Ustadh Ali Ataie gives a short history of fasting in Judaism and Islam, its importance and significance, and how it relates to fasting in Islam.
Allah Most High says in the Sura al Baqara 2:183:
يَا أَيُّهَا الَّذِينَ آمَنُوا كُتِبَ عَلَيْكُمُ الصِّيَامُ كَمَا كُتِبَ عَلَى الَّذِينَ مِن قَبْلِكُمْ لَعَلَّكُمْ تَتَّقُونَ
“Fasting has been prescribed for you as it was prescribed for those before you, that perchance they may have taqwa.”
There is a axiom among that Ulama that says: “A thing is known by its objective.” And the objective of fasting is to gain taqwa. Therefore, fasting is a highly exalted thing.
We become conscious of Allah Most High when fasting. This means, in part, that we become conscious of our fellow creatures. This increases empathy. When we fast we experience what it is like not to have food. People live like this on a daily basis.
When we increase in empathy we increase in compassion. When we increase in compassion we become more like the Prophet, Allah bless him and give him peace.
Fasting Is Not a Muslim Invention
Fasting does not come out of thin air. It is not something the Muslims invented. It has deeply Abrahamic roots. In fact the word for fasting in Hebrew and Aramaic, the language of Musa and Isa, peace be upon them, is also sawm. It is pronounced exactly the same. It is an exact cognate of the Arabic word.
This word is mentioned several times in the Old Testament. For example, David writes in Psalm 35-13: “I humbled my soul with fasting.”
Not only that, the Prophet’s typology, Allah bless him and give him peace, is also found in the Books of Ahl al Kitab. We know the events of Laylat al Qadr. In proto-Isaiah 29:12 we read: “And the book is delivered to him that is not learned, saying, Read this, I pray thee: and he saith, I am not learned.”
The Fasts of Musa and Isa
When the Prophet, Allah bless him and give him peace, went to Madina and saw the Jews fasting during Yawm Ashura, he asked: “Why are you doing this?” They said: “To commemorate the exodus of Musa [peace be upon him].” The Prophet, Allah bless him and give him peace, said: “We have greater claim on Musa [peace be upon him].”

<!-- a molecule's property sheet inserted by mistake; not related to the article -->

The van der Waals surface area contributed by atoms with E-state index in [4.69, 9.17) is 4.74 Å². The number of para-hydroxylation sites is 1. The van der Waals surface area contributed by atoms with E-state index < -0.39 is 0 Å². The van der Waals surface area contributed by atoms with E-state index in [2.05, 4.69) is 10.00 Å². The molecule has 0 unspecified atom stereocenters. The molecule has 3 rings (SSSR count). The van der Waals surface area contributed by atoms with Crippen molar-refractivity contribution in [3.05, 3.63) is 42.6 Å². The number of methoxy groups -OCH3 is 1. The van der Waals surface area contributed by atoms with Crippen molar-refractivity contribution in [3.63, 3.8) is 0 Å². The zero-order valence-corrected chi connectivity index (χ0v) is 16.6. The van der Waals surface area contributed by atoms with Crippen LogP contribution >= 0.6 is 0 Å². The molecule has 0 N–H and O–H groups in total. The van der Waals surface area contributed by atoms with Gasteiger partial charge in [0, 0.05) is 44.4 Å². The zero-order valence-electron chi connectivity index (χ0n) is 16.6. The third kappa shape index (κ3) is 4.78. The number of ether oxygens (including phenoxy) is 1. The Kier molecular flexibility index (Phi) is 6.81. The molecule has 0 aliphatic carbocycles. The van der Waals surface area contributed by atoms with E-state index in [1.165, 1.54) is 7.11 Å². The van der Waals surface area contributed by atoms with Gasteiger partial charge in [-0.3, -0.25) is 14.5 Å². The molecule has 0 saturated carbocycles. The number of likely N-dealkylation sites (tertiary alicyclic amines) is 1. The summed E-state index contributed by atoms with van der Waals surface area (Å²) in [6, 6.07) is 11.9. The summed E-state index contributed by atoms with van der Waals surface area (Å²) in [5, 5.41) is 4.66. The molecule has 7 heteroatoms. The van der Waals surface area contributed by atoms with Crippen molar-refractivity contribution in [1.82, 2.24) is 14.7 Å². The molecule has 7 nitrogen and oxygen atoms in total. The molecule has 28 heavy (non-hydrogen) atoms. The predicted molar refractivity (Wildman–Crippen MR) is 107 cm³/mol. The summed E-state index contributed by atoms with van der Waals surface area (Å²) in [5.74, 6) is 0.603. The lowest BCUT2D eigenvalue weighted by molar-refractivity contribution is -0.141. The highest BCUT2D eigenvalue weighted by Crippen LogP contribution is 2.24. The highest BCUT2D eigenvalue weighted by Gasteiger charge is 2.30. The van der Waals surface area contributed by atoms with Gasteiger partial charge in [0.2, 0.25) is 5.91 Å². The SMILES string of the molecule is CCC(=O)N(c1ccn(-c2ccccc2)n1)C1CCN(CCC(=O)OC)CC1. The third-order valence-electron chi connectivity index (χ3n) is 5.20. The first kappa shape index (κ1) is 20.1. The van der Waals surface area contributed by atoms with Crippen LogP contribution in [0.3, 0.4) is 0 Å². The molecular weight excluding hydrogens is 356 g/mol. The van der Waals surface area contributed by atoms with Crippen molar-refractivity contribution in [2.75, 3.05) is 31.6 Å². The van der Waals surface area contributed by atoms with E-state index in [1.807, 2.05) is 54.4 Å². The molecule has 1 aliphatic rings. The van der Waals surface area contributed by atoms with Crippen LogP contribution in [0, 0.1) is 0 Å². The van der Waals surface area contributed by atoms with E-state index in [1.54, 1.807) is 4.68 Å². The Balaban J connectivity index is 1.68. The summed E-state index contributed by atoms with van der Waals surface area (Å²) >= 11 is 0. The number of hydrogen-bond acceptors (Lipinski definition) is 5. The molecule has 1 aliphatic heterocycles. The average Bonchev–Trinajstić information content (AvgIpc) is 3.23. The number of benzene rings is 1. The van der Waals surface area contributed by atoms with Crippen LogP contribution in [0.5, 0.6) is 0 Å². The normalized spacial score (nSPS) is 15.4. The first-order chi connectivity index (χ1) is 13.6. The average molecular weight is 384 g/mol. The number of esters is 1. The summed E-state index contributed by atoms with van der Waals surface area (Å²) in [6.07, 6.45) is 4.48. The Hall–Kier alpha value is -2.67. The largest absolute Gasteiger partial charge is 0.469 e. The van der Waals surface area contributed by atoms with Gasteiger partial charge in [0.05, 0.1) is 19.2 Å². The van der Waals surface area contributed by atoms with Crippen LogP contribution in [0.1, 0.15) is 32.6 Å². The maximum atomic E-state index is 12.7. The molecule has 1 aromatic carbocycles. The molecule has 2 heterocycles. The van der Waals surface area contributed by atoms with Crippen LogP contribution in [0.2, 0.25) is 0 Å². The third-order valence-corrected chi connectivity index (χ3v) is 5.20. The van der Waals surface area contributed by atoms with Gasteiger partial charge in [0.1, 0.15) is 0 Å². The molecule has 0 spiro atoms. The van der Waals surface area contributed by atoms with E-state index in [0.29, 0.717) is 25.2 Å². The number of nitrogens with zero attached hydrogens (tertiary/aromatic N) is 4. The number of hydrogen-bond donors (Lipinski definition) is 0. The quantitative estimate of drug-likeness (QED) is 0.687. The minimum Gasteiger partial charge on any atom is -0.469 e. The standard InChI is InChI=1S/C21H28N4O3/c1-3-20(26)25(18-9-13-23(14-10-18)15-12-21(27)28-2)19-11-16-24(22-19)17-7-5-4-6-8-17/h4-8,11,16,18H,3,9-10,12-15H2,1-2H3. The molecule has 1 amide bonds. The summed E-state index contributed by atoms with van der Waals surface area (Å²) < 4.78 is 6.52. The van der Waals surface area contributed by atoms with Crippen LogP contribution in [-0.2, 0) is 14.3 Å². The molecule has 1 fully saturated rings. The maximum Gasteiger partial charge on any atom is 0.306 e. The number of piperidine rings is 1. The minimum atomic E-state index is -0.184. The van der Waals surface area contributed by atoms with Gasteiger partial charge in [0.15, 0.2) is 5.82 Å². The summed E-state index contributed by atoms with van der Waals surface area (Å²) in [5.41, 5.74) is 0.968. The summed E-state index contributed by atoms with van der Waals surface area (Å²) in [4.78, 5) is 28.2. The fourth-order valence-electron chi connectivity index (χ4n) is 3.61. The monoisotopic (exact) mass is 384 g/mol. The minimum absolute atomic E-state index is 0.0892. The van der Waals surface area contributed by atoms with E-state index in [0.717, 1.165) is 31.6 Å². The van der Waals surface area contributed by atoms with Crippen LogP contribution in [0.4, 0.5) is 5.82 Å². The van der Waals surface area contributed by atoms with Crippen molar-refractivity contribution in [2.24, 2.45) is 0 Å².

Back then, the Day of Ashura corresponded exactly with the tenth day of the first month of the Jewish calendar: Assara bi Tishri, also known as Yom Kippur – the holiest day of the Jewish calendar. After the Christian era the Jews began to use a leap month every three or four years to better align their calendar with the Gregorian. While Muslims continue to fast on the true, authentic Yom al Kippur.
In Matthew 4:2, we read that Isa, peace be upon him, fasted for forty days and forty nights. In this he followed the example of Musa, peace be upon him.
Anoint Your Face When Fasting
In Matthew 6:6-18, Isa, peace be upon him, said:
Moreover when ye fast, be not, as the hypocrites, of a sad countenance: for they disfigure their faces, that they may appear unto men to fast. Verily I say unto you, They have their reward.
But thou, when thou fastest, anoint thine head, and wash thy face;
that thou appear not unto men to fast, but unto thy Father which is in secret: and thy Father, which seeth in secret, shall reward thee openly.
When Isa, peace be upon him, says: “Your Father in heaven,” this has nothing to do with being the literal father of anyone. When Isa, peace be upon him, taught his disciples to pray in Matthew 6:9, in the Syriac language, he said: “Our Father, who art in heaven, hallowed be Thy Name.” The meaning is Rabb, sustainer, cherisher.
Note that in the passage above Isa, peace be upon him says that when you fast, do it in secret, and your Lord will reward you for it.
This reminds us of the hadith qudsi of the Prophet, Allah bless him and give him peace: “Allah Most High says: Every act of the son of Adam is for him, except for fasting, which is for me. And I will reward my servant.”
Ustadh Ali is a graduate of the Badr Arabic Language Institute in Hadramawt, Yemen and studied at the prestigious Dar al-Mustafa under some of the most eminent scholars in the world. He holds a Masters’ Degree in Biblical Studies from the Graduate Theological Union in Berkeley, (the first Muslim seminarian in the 143 year history of the school to do so), and is working on a PhD in Islamic Biblical Hermeneutics.
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